Collectively, these studies support adoption of a more flexible definition of recovery (or other inclusive term) that focuses on improvements in areas of functioning adversely affected by drinking and enhanced access to non-drinking rewards. Furthermore, beneficial changes in limited areas of alcohol-related dysfunction and reductions in drinking can occur that contribute to improved health and well-being, even if they fall short of traditional definitions of recovery that emphasize abstinence as a required element. Although recent research is consistent in supporting these conclusions, they are advanced preliminarily, given that each of the aforementioned findings are from single studies and require additional investigation to establish their robustness and generalizability across diverse AUD populations.
Drawing from prior definitions and informed by recent empirical work, the authors conclude that recovery is a process of behavior change characterized by improvements in biopsychosocial functioning and purpose in life. As shown in Table 1, this conceptualization of recovery is similar to definitions of recovery developed by SAMHSA and the Recovery Science Research Collaborative, and it aligns with the empirical findings from Kaskutas, Neale, Kelly, and Witkiewitz, among others. These conceptualizations of recovery, including that of the authors, differ from the Betty Ford Institute Consensus Panel, which requires abstinence. Similarities across definitions of recovery shown in Table 1 indicate that alcohol recovery is a process that is dynamic and focuses on improvement of health and wellness. Definitions differ with respect to the inclusion of language pertaining to abstinence or changes and improvement in biopsychosocial functioning and purpose in life.
Based on the available literature, the authors question the validity of any definitions of recovery that rely solely on abstinence from alcohol or the absence of AUD symptoms and fail to consider changes in other outcomes related to improved functioning and purpose in life. Abstinence will be important for some individuals to start the recovery process and will likely contribute to the abatement of many AUD symptoms, both of which may be important for some individuals in the recovery process. But this is not universal, and limiting definitions of recovery to the elimination of alcohol consumption and AUD symptoms fails to capture the multidimensional and heterogeneous pathways to recovery that are evident in general population samples, as well as among patients who receive alcohol treatment.23
Although caffeine use may be safe for adults, it's not a good idea for children. Adolescents and young adults need to be cautioned about excessive caffeine intake and mixing caffeine with alcohol and other drugs.
It is necessary to disconnect the Focus Blue from your computer and make sure it is powered off before beginning this test. The display test is used to ensure that each pin on the braille display can be activated. The display test also allows you to clean the braille display. Press the Power button while pressing the rightmost Cursor Router buttons (above the last two cells) simultaneously. This action causes all cells to be activated for cleaning. Use a soft cloth moistened with isopropyl alcohol. Do not use any other substance to clean the cells.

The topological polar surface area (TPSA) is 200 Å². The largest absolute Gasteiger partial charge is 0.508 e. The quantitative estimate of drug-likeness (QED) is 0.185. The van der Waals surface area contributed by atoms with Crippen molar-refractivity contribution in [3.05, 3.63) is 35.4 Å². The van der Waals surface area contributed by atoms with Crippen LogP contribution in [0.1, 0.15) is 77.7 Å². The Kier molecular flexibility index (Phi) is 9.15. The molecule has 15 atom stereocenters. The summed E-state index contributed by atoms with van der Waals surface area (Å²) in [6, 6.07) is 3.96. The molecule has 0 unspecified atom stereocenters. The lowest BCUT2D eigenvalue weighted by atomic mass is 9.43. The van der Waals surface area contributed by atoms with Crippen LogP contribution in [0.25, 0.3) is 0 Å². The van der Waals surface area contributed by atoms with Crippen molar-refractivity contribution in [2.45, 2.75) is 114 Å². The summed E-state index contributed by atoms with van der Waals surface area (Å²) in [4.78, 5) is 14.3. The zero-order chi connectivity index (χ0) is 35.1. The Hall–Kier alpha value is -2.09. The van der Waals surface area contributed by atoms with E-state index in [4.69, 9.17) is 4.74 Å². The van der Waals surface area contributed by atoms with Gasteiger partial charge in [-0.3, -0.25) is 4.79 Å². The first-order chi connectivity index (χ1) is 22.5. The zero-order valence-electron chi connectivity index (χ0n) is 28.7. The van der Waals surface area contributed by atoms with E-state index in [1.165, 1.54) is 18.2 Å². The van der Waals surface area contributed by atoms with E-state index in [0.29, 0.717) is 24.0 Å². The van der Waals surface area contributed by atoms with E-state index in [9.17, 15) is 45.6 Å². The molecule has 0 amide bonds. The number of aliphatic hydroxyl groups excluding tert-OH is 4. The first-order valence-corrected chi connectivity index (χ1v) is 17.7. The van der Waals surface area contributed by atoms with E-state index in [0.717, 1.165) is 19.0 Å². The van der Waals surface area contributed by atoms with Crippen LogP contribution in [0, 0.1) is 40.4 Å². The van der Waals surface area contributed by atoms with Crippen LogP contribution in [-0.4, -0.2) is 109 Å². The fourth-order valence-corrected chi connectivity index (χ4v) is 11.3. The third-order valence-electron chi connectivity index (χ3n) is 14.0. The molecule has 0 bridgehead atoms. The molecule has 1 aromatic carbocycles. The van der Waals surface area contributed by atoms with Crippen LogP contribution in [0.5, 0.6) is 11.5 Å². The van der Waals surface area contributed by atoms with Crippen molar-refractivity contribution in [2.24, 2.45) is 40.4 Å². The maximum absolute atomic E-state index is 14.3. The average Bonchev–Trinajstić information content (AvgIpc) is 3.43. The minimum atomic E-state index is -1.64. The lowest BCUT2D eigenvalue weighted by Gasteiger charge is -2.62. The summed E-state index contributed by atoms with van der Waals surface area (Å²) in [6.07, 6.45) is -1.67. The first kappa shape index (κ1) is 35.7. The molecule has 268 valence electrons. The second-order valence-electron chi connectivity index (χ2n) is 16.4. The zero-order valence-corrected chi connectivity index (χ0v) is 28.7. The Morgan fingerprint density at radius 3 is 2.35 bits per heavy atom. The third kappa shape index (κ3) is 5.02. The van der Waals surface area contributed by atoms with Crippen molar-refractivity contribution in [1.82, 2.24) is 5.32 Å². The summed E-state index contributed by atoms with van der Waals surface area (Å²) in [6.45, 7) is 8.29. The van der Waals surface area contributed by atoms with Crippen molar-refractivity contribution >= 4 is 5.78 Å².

Heavy alcohol consumption has been associated with brain atrophy, neuronal loss, and poorer white matter fiber integrity. However, there is conflicting evidence on whether light-to-moderate alcohol consumption shows similar negative associations with brain structure. To address this, we examine the associations between alcohol intake and brain structure using multimodal imaging data from 36,678 generally healthy middle-aged and older adults from the UK Biobank, controlling for numerous potential confounds. Consistent with prior literature, we find negative associations between alcohol intake and brain macrostructure and microstructure. Specifically, alcohol intake is negatively associated with global brain volume measures, regional gray matter volumes, and white matter microstructure. Here, we show that the negative associations between alcohol intake and brain macrostructure and microstructure are already apparent in individuals consuming an average of only one to two daily alcohol units, and become stronger as alcohol intake increases.
Alcohol consumption is one of the leading contributors to the global burden of disease and to high healthcare and economic costs. Alcohol use disorder (AUD)1 is one of the most prevalent mental health conditions worldwide2, with harmful effects on physical, cognitive, and social functioning3. Chronic excessive alcohol consumption is associated with direct and indirect adverse effects, including (but not limited to) cardiovascular disease4, nutritional deficiency5, cancer6, and accelerated aging7,8,9. 153554b96e